Receiver Design for Massive MIMO
Thesis DisciplineElectrical Engineering
Degree GrantorUniversity of Canterbury
Degree NameDoctor of Philosophy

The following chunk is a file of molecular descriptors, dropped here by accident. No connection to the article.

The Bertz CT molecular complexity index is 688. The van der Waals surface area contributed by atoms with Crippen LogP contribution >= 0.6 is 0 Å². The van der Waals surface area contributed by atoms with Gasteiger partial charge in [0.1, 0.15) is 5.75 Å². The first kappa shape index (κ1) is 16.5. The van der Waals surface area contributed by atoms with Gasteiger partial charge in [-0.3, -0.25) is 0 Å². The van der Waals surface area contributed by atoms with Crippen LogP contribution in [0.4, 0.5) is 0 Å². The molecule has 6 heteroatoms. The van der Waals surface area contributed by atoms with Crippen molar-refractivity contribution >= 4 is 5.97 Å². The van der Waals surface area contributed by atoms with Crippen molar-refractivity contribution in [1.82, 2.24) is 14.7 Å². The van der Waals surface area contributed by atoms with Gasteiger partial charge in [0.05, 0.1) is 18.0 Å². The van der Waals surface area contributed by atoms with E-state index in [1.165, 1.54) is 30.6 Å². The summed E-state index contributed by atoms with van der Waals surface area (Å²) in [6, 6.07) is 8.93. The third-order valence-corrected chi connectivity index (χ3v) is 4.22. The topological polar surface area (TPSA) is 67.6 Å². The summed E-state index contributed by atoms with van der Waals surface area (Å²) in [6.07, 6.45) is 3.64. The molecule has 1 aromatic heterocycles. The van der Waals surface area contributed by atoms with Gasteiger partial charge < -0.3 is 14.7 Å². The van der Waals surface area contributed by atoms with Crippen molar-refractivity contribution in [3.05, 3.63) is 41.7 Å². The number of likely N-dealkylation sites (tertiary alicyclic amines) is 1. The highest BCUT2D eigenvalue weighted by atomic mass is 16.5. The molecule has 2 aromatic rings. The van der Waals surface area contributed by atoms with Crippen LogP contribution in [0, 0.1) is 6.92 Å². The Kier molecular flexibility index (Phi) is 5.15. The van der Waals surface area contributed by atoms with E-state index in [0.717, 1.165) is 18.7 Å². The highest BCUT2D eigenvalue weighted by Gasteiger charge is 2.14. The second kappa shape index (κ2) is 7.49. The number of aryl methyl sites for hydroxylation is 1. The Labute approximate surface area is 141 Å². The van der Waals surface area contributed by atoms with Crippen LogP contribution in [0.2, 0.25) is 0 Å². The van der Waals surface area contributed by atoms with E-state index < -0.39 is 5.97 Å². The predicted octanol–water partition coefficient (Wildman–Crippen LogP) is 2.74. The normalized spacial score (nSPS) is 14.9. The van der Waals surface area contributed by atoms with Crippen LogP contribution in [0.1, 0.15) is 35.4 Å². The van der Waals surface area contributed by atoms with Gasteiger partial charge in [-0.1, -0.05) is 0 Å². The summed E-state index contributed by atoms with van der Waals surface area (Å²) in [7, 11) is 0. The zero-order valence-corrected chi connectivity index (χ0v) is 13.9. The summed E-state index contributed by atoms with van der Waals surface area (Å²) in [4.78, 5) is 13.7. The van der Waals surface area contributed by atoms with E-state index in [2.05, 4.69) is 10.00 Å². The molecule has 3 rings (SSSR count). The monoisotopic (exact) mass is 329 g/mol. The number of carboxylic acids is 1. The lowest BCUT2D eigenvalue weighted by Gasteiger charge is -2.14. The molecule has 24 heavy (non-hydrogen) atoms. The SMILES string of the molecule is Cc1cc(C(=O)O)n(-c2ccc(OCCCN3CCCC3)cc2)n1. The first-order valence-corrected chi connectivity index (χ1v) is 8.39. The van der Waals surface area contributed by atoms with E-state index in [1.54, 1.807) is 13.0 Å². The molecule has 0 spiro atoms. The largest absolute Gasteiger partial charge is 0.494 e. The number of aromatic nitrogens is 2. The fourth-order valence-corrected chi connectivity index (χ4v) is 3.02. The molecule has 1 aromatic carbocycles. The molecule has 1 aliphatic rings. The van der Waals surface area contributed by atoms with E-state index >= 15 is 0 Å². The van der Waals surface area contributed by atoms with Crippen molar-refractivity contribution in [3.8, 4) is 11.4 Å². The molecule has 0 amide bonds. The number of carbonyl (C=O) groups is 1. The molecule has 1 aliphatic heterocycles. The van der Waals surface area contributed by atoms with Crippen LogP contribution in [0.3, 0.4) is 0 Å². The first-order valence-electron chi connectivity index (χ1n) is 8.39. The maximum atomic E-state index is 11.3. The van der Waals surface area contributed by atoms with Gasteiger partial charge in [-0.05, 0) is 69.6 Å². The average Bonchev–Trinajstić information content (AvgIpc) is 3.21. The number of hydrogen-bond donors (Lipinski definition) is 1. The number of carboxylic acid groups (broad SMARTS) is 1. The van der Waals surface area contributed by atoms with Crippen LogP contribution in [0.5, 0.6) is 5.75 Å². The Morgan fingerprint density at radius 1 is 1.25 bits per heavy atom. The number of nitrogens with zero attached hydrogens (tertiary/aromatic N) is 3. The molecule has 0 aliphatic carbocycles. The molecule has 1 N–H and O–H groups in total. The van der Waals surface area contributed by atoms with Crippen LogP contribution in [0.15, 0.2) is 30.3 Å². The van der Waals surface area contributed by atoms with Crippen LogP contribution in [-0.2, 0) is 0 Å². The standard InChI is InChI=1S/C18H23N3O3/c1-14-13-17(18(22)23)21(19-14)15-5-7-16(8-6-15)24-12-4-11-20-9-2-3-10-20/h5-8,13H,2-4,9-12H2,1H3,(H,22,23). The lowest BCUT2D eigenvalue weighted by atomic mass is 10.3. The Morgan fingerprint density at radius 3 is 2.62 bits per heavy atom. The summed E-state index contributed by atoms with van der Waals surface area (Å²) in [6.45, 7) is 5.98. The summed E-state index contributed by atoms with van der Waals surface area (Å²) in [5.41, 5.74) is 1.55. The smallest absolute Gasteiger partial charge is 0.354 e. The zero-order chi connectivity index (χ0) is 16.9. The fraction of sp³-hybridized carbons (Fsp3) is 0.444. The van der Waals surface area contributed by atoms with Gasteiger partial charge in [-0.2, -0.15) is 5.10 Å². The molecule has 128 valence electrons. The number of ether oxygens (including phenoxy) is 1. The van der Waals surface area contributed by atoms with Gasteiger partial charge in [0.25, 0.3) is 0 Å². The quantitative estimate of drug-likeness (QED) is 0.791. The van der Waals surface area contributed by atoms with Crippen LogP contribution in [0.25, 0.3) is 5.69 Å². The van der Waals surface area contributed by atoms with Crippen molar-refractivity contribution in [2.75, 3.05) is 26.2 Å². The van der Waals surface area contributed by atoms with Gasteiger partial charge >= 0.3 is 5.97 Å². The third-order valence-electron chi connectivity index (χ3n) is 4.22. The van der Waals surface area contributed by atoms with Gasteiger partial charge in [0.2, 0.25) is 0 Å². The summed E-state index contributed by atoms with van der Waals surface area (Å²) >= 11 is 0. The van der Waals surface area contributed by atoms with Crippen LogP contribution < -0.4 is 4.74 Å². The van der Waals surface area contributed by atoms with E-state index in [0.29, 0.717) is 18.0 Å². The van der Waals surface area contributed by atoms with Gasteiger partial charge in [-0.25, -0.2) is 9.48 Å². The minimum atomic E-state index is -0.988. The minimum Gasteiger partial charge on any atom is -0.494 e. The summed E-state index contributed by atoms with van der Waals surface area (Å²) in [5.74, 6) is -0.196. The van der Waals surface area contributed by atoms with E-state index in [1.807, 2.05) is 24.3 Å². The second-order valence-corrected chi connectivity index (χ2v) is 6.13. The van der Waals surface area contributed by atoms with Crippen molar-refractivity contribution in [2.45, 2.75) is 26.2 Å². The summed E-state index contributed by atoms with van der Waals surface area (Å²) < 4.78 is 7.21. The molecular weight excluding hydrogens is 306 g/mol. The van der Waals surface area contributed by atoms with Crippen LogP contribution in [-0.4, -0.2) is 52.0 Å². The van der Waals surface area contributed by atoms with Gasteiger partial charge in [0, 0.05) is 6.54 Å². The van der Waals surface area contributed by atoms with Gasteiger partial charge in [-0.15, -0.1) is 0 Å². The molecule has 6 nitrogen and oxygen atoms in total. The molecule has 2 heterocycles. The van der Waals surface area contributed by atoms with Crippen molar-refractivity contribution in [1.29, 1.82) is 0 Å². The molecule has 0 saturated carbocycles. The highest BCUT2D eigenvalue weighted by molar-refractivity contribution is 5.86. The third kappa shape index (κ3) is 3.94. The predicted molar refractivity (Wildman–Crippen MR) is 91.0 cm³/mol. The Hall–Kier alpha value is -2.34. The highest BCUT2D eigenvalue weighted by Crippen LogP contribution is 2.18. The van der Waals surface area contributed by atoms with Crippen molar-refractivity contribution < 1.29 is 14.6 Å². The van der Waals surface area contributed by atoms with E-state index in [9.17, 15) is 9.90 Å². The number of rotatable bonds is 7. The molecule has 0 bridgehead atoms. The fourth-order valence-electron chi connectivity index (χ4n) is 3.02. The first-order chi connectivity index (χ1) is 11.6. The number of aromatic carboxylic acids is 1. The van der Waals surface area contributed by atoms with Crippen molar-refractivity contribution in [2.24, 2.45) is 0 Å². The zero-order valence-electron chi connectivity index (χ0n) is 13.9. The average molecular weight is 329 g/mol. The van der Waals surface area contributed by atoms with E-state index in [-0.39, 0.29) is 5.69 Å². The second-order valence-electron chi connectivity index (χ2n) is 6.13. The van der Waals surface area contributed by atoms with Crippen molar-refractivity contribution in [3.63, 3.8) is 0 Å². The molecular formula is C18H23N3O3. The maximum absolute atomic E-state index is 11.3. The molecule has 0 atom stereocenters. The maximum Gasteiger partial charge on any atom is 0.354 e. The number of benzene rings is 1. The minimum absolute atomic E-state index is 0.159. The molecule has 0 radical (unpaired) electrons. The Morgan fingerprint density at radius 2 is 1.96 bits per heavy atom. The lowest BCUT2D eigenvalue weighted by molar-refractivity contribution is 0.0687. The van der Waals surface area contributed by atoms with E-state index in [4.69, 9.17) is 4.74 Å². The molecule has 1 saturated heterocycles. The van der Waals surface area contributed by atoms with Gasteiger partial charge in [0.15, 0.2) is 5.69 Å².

Massive multiple-input-multiple-output (MM) is becoming a promising candidate for wireless communications. The idea behind MM is to use a very large number of antennas to increase throughput and energy efficiency by one or more orders of magnitude. In order to make MM feasible, many challenges remain. In the uplink a fundamental question is whether to deploy single massive arrays or to build a virtual array using cooperative base stations. Also, in such large arrays the signal processing involved in receiver combining is non-trivial. Therefore, low complexity receiver designs and deployment scenarios are essential aspects of MM and the thesis mainly focuses on these two areas. In the first part, we investigate three deployment scenarios: (i) a massive co-located array at the cell center; (ii) a massive array clustered at B discrete locations; and (iii) a massive distributed array with a uniform distribution of individual antennae. We also study the effect of propagation parameters, system size, correlation and channel estimation error. We demonstrate by analysis and simulation that in the absence of any system imperfections, a massive distributed array is preferable. However, an intermediate deployment such as a massive array clustered at a few discrete locations can be more practical to implement and more robust to imperfect channel state information. We then focus on the performance of the co-located scenario with different types of antenna array, uniform square and linear arrays. With MM, it may be the case that large numbers of antennas are closely packed to fit in some available space. Hence, channel correlations become important and therefore we investigate the space requirements of different array shapes. In particular, we evaluate the system performance of uniform square and linear arrays by using ergodic capacity and capacity outage. For a range of correlation models, we demonstrate that the uniform square array can yield similar performance to a uniform linear array while providing considerable space saving. In the second part of the thesis we focus on low complexity receiver designs. Due to the high dimension of MM systems there is a considerable interest in detection schemes with a better complexity-performance trade-off. We focus on linear receivers (zero forcing (ZF) and maximum ratio combining (MRC)) used in conjuction with a Vertical Bell Laboratories Layered Space Time (V-BLAST) structure. Our first results show that the performance of MRC V-BLAST approaches that of ZF V-BLAST under a range of imperfect CSI levels, different channel powers and different types of arrays as long as the channel correlations are not too high. Subsequently, we propose novel low complexity receiver designs which maintain the same performance as ZF or ZF V-BLAST. We show that the performance loss of MRC relative to ZF can be removed in certain situations through the use of V-BLAST. The low complexity ordering scheme based on the channel norm (C-V-BLAST) results in a V-BLAST scheme with MRC that has much less complexity than a single ZF linear combiner. An analysis of the SINR at each stage of the V-BLAST approach is also given to support the findings of the proposed technique. We also show that C-V-BLAST remains similar to ZF for more complex adaptive modulation systems and in the presence of channel estimation error, C-V-BLAST can be superior. These results are analytically justified and we derive an exhaustive search algorithm for power control (PC) to bound the potential gains of PC. Using this bound, we demonstrate that C-V-BLAST performs well without the need for additional PC. The final simplification is based on the idea of ordering users based on large scale fading information rather than instantaneous channel knowledge for a V-BLAST scheme with MRC (P-V-BLAST). An explicit closed form analysis for error probability for both co-located and distributed BSs is provided along with a number of novel performance metrics which are useful in designing MM systems. It is shown that the error performance of the distributed scenario can be well approximated by a modified version of a co-located scenario. Another potential advantage of P-V-BLAST is that the ordering can be obtained as soon as the link gains are available. Hence, it is possible that mean SINR values could be used for scheduling and other link control functions. These mean values are solely functions of the link gains and hence, scheduling, power adaptation, rate adaptation, etc. can all be performed more rapidly with P-V-BLAST. Hence, the P-V-BLAST structure may have further advantages beyond a lower complexity compared to C-V-BLAST.